Setting standards for the medical care of victims of gender violence
Reducing the impact of sexual violence depends as much on the medical system as it does on the legal system, so it is important that hospitals and general medical practitioners should know how to detect whether their patients may be victims of it. A partnership of NGOs and university institutes therefore decided to develop and pilot a standard for treating violence victims.
It identified a systematic routine screening procedure to detect domestic violence victims in emergency rooms, and created an intervention model. This covers how to approach women, what the ‘red flags’ to look out for are, where to find information, what the law is and how to prepare documentation for use in court. It also took the needs of groups such as migrant women and women with disabilities into accounts.
The partners knew the need for different agencies to work together on this issue, and therefore also put effort into establishing multiagency networks involving anti-violence associations, medical organisations and associations of general practitioners.
The pilot trained 136 doctors in five areas of Germany, both urban and rural, and received very positive feedback from them. It was particularly successful in Berlin, where is continued with city funding after the end of the project.
The project ran up against some reluctance from doctors to recognise the need to improve their treatment methods, but these doubts were overcome through personal contact backed up by the views of the medical associations.
MIGG it is still under way in some of the pilot areas, with the financial support of the respective Land governments. If it is to be extended across the whole country, it will need to gain the support of the remaining Länder.
Growing awareness leads to legislation
In Germany, public awareness of gender-specific violence was given a boost in the 1970s as a result of the emergence of the women’s movement, which opened up discussion of rape and sexual violence. The subsequent creation of women’s refuges, help lines and programmes to protect and support girls made the topic an integral part of political discourse. In the 1980s, sexual abuse within families was systematically defined as a crime (Straftaten gegen sexuelle Selbstbestimmung) and was followed by the foundation of help facilities for victims of sexual abuse. Through this, domestic violence against women and children was recognised and received increased public attention. To combat gender-specific violence, since 1999 the government has developed National Action Plans (NAPs). The core of the first NAP was legislation (such as the Protection against Violence Act (Gesetz zur Verbesserung des zivilrechtlichen Schutzes bei Gewalttaten und Nachstellungen, Gewaltschutzgesetz – GwschG) to ramp up the criminal prosecution of violence – especially domestic violence. Federal programmes are interconnected with initiatives at state (Land) level and with projects by non-governmental organisations. Several initiatives at Land level aim to raise the awareness of the public in general and of experts in this field in particular.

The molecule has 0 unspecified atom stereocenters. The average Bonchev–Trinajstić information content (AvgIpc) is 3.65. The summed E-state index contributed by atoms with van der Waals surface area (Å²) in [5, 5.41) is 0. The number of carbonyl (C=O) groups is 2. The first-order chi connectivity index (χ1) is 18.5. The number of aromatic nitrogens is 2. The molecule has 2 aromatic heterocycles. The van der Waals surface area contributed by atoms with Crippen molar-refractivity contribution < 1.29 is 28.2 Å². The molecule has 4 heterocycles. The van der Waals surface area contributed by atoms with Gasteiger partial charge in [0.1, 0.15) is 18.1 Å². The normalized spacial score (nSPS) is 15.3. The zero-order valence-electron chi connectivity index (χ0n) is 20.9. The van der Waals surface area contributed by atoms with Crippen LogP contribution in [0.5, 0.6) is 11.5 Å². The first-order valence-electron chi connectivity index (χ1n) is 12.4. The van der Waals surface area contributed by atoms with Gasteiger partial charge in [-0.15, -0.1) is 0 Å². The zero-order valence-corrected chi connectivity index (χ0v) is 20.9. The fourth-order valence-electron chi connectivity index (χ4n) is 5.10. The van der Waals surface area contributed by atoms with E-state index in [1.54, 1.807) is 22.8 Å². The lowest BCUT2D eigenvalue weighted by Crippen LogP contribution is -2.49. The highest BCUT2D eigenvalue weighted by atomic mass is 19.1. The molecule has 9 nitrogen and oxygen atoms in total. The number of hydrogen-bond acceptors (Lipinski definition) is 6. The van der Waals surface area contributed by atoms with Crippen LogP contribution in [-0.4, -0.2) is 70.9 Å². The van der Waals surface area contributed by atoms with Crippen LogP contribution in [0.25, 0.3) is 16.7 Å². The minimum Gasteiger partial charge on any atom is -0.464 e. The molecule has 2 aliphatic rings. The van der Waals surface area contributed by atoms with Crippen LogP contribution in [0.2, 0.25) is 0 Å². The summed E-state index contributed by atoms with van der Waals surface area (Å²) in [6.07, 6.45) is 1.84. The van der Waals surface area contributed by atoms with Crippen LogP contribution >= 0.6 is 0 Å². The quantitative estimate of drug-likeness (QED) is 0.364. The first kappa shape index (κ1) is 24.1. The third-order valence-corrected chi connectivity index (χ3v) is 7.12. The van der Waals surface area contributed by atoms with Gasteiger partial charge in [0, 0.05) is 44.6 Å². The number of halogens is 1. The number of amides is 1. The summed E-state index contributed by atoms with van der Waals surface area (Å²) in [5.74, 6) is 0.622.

In September 2007, the federal government launched the Second Action Plan of the Federal Government to Combat Violence against Women in order to respond to the current challenges regarding the protection of women affected by violence and their children. A key focus of the plan is the healthcare sector. As part of this action plan, and following positive experience in the clinical area, the Federal Ministry for Family Affairs, Senior Citizens, Women and Youth launched a pilot project to ensure that women victims are given the right assistance.
Creating an intervention model
The Medizinische Intervention gegen Gewalt (Medical Intervention against Violence – MIGG) project developed unified standards for the treatment of women victims of violence in emergency rooms and specialist outpatient departments, and identified the main warning signs – known as red flags – that may indicate domestic violence and merit attention from health personnel. It also considered the needs of specific victim groups such as migrant women and women with a disability.
The main aim of the three-year project, which was piloted in five locations, was to introduce and test an intervention programme to train and raise the awareness of physicians in their own practices. It also tested the all-important cooperation and networking between outpatient departments and regional emergency violence support centres.
MIGG created a medical intervention model to improve the healthcare treatment of women victims of domestic violence and to increase healthcare professionals’ awareness of the issue. The project helped doctors to identify and address the consequences of violence, and to document evidence for use in court.
It did this through conducting an intense exchange with universities and healthcare units, offering doctors support in documenting injuries for use in a court of law, giving specialist advice, distributing posters and information for patients to support health education, training and information events, and setting up an internet platform.
The intervention model was based on international standards for health units in different medical sectors, and was tested with several self-employed medical practitioners in five regions of Germany, including both rural and urban areas in Berlin, Düsseldorf, Kiel, Munich and Ennepe-Ruhr-Kreis.